A 2004 video clip from a pep talk that Tom Cruise gave at a Scientology meeting about creating "a new reality" has caused such a flap that it was pulled off YouTube on Wednesday.

By Thursday, the video had gone viral, and a Google search for "Tom Cruise YouTube Scientology reaction" was generating more than 8,000 hits.

The 9 1/2-minute tape, in which the theme song from "Mission: Impossible" plays in the background, shows the actor telling fellow members of the Church of Scientology to aggressively impose their sense of ethics on people they feel are in need of guidance.

"I won't hesitate to put ethics in on someone else," he says, "because I put it ruthlessly in on myself. And I respect that in others."

In perhaps providing insight into why, the following year, Cruise publicly chastised Brooke Shields for taking antidepressants, he says that Scientologists have an obligation to speak up about things they perceive as wrong.

"You can sit here and wish it were different. But there's that moment when you say, 'I have to do something about it because I can't live with myself' [if I don't]. You're either helping and contributing everything you can or you're not ...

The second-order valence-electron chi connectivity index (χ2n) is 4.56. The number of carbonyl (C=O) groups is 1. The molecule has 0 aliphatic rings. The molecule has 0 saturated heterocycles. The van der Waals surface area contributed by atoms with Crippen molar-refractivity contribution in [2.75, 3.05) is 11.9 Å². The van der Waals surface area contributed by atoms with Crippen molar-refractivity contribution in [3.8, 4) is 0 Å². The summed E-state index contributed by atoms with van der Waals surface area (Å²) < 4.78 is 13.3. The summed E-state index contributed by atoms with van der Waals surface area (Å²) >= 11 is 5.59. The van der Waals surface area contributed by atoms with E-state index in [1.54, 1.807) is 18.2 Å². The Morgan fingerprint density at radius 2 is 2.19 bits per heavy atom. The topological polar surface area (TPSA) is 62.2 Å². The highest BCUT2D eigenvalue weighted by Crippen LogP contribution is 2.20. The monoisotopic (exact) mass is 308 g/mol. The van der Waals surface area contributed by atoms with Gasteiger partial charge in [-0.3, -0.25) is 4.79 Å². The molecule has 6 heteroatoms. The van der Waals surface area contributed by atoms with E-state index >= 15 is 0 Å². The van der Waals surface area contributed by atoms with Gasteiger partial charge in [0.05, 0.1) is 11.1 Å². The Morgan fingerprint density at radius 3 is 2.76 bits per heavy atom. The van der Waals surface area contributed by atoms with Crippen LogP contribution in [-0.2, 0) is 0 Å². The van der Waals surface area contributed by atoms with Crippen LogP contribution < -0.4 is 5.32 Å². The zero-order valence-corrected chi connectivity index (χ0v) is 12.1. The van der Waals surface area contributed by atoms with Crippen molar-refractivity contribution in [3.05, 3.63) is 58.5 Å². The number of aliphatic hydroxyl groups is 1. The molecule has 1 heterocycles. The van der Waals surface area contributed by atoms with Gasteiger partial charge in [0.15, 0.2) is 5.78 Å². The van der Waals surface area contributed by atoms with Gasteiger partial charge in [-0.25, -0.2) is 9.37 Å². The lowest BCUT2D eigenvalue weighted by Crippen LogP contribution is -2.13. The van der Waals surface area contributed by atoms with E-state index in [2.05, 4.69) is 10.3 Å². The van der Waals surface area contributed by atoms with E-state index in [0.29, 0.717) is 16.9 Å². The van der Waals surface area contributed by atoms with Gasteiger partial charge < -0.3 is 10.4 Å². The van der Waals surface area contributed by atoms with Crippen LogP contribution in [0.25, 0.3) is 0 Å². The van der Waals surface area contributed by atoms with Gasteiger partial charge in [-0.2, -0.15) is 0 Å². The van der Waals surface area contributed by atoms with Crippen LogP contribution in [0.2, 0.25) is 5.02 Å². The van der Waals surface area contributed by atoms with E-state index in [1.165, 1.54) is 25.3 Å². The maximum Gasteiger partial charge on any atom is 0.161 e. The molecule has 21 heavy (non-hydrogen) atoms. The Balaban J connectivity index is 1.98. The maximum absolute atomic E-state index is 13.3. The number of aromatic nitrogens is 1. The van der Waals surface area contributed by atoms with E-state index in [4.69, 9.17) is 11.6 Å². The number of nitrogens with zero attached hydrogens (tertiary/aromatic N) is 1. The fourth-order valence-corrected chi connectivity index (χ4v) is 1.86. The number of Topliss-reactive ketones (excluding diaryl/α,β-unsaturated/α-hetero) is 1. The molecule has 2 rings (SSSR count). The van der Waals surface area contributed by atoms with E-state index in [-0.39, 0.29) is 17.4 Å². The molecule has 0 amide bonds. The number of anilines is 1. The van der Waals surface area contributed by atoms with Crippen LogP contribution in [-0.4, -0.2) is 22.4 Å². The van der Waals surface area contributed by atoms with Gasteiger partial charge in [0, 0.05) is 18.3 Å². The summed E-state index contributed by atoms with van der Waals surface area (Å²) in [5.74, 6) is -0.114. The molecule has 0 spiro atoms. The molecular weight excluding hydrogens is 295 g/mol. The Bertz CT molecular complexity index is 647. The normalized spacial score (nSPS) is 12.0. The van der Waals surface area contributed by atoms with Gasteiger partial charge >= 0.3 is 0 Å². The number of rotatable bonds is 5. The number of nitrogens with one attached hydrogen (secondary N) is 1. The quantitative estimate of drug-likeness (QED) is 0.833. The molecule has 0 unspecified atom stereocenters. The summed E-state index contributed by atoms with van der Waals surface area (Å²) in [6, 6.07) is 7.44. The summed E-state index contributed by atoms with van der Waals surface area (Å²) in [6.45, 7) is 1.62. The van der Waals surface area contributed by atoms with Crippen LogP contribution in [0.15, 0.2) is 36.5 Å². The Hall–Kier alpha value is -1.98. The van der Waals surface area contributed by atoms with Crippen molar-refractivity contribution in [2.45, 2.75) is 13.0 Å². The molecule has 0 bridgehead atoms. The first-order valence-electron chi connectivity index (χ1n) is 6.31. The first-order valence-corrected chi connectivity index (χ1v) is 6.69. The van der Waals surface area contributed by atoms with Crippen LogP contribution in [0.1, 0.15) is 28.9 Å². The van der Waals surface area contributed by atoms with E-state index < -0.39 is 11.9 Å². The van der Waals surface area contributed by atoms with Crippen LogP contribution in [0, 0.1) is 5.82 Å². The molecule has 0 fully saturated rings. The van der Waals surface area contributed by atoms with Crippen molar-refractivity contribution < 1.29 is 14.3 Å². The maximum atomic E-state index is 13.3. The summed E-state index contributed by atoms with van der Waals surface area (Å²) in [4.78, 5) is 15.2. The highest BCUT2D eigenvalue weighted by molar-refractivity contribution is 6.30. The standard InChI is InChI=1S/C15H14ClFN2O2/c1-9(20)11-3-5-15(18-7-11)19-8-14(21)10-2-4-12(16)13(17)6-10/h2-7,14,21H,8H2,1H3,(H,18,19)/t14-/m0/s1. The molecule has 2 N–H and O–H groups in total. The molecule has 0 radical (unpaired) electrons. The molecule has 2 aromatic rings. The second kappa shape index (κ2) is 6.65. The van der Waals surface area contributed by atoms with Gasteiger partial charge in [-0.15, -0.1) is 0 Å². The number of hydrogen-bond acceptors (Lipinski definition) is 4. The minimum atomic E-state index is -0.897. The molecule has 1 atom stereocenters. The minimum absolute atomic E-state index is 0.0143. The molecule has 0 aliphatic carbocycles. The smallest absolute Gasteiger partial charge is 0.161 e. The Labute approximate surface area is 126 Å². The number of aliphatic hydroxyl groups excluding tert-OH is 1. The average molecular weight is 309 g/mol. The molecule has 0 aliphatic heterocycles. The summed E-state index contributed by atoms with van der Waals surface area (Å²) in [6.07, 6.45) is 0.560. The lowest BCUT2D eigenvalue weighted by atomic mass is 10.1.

"My opinion is that, look, you're either on board or you're not on board, OK? If you're on board, you're on board just like the rest of us -- period."

He also encourages his listeners to "confront and shatter suppression" of their views and to reread and recommit themselves to "KSW," a reference to "Keep Scientology Working," a controversial policy paper written by Scientology founder L. Ron Hubbard.

The tape was pulled off YouTube after parts of it were aired by TV and radio stations. The Church of Scientology declined to comment on either the tape or its removal. A statement posted by YouTube produced more questions than answers, being worded in a way that implied that the tape was posted by someone other than the church.

"This video is no longer available due to a copyright claim by Church of Scientology International," the message said.

But it was too late by then. Downloaded copies were available on several Internet sites, including Gawker.com, Defamer.com and huffingtonpost.com.

The videos appeared the same time of the release of Andrew Morton's book "Tom Cruise: An Unauthorized Biography," which has also been surrounded by controversy.

Jeff Strickler • 612-673-7392